Check screen real estate. Make sure you have enough screen for what you need to do. Remember that the viewable area of a wide-screen monitor is generally comparable to the viewable area of a regular-format monitor that's 2 inches smaller. Similarly, the viewable size of a CRT is an inch or two smaller than the advertised tube size--so if you're switching from a CRT to an LCD, you may not need as big a monitor as you think. Also bear in mind that if you're switching from an LCD with a regular aspect ratio to a wide-screen one, the wide screen will have less real estate at the same diagonal measurement. A 19-inch wide-screen model is comparable to a 17-inch regular-format LCD. The current sweet spots for display size are the 19-inch regular-format LCD and the 20-to-22-inch wide-screen LCD, both of which provide plenty of desktop space for most users.

Gain more screen space by using two monitors. Consider using multiple smaller monitors instead of one big display. With the right video card, you can run two simultaneously off the same PC. A pair of 17-inch LCDs will let you do video or image editing in one window and word processing or Web browsing in the other. This arrangement can be a great way to get more use out of old monitors--even if you're upgrading to a larger monitor but you still have a reasonably good smaller monitor.

Consider USB ports. USB 2.0 connections are designed for quick and easy attachment of numerous peripherals. The number of ports provided varies with different models, as does their location; the most convenient ports are on the side of a monitor, not the back.

Decide whether you want speakers. The inclusion of speakers in a monitor can be a nice way to save space on your desktop. Their sound will rarely satisfy the discerning ear, but they can be suitable for day-to-day use. Some monitors have customized options for soundbars or side-mounted speakers. If you're picky about sound quality, save the money for a nice set of speakers with a subwoofer.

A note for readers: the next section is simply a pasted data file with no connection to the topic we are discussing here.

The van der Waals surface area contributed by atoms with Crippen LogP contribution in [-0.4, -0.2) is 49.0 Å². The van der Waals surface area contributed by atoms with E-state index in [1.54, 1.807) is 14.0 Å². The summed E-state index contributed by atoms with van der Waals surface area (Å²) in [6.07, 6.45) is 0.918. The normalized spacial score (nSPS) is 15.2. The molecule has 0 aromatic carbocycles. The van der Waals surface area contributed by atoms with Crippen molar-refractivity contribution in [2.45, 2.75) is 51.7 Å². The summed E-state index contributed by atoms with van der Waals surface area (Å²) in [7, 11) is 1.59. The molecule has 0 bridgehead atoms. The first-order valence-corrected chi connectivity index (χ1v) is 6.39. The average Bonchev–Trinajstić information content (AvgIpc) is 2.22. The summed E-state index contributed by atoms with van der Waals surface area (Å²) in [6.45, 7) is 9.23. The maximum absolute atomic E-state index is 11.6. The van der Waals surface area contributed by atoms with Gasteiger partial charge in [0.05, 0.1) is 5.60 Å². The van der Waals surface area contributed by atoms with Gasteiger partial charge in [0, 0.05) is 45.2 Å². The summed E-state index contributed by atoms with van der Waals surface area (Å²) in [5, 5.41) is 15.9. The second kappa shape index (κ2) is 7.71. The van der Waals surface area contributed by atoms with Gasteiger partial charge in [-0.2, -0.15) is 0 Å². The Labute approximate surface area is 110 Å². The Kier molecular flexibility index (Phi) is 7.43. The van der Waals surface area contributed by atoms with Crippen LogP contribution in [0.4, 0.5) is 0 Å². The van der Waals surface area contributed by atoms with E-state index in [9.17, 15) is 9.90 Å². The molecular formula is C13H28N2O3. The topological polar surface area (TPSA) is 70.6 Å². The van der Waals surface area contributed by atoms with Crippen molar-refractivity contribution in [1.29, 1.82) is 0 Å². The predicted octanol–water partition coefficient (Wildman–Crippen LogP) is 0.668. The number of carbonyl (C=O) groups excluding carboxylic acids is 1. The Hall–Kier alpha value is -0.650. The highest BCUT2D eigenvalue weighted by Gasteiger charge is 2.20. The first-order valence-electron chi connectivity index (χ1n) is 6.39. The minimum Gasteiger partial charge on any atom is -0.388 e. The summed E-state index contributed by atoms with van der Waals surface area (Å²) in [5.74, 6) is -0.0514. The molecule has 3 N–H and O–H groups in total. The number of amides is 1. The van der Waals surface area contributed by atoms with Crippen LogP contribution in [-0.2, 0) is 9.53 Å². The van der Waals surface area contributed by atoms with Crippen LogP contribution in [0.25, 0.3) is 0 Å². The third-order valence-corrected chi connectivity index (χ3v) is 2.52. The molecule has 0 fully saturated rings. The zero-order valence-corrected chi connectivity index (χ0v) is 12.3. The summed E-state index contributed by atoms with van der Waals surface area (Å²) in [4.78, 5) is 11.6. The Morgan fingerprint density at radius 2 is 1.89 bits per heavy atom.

Donate or Recycle Your Old Monitor

Never, ever send your old monitor to the dump. Recycling is not only good for the environment, but it's also a legal requirement in some states that will not accept monitors in regular municipal landfills. Most LCDs contain lead, and nearly all contain mercury. CRTs contain 4 to 6 pounds of lead plus other toxic materials that could leach into the soil and water in minute quantities if not properly disposed of.

As long as your old monitor is still working, it could be useful to someone else. Check local listings for charities that accept computer equipment. If you'd like to help a lucky individual, join your local Freecycle group or post a notice in the Free section of the For Sale category of Craigslist in your region. If you're sure your old monitor won't be any good to anybody any longer, check with the vendor or your local government to find recyclers in your area that can handle monitors. Many vendors actively promote recycling, and can assist with the disposal of an old monitor.

Check out these stories for advice on recycling monitors and other electronic devices: "Tips & Tweaks: Recycle PCs, Notebooks, and Components" and "Easy Ways to Recycle Old PCs and Cell Phones--Really!."